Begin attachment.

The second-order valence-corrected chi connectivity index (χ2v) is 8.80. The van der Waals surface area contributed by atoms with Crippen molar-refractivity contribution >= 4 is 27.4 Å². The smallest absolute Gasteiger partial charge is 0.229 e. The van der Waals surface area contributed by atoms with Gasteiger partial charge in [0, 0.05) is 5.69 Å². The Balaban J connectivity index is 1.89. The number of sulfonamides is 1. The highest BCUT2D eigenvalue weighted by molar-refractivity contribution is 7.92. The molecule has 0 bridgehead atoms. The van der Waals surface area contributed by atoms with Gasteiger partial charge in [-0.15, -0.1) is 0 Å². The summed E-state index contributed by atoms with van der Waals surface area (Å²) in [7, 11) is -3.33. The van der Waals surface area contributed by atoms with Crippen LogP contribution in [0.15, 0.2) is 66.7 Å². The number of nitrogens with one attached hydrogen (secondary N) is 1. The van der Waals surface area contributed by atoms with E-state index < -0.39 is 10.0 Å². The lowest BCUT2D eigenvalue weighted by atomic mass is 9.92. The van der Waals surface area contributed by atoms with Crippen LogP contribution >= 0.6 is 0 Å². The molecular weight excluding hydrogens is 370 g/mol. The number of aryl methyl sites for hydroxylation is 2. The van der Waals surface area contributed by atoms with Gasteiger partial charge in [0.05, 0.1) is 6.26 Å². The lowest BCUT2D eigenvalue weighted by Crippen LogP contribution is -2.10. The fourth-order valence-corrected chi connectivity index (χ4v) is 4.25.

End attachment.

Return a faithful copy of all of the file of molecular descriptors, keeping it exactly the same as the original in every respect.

The second-order valence-corrected chi connectivity index (χ2v) is 8.80. The van der Waals surface area contributed by atoms with Crippen molar-refractivity contribution >= 4 is 27.4 Å². The smallest absolute Gasteiger partial charge is 0.229 e. The van der Waals surface area contributed by atoms with Gasteiger partial charge in [0, 0.05) is 5.69 Å². The Balaban J connectivity index is 1.89. The number of sulfonamides is 1. The highest BCUT2D eigenvalue weighted by molar-refractivity contribution is 7.92. The molecule has 0 bridgehead atoms. The van der Waals surface area contributed by atoms with Gasteiger partial charge in [-0.15, -0.1) is 0 Å². The summed E-state index contributed by atoms with van der Waals surface area (Å²) in [7, 11) is -3.33. The van der Waals surface area contributed by atoms with Crippen LogP contribution in [0.15, 0.2) is 66.7 Å². The number of nitrogens with one attached hydrogen (secondary N) is 1. The van der Waals surface area contributed by atoms with E-state index < -0.39 is 10.0 Å². The lowest BCUT2D eigenvalue weighted by atomic mass is 9.92. The van der Waals surface area contributed by atoms with Crippen LogP contribution >= 0.6 is 0 Å². The molecular weight excluding hydrogens is 370 g/mol. The number of aryl methyl sites for hydroxylation is 2. The van der Waals surface area contributed by atoms with Gasteiger partial charge in [0.05, 0.1) is 6.26 Å². The lowest BCUT2D eigenvalue weighted by Crippen LogP contribution is -2.10. The fourth-order valence-corrected chi connectivity index (χ4v) is 4.25.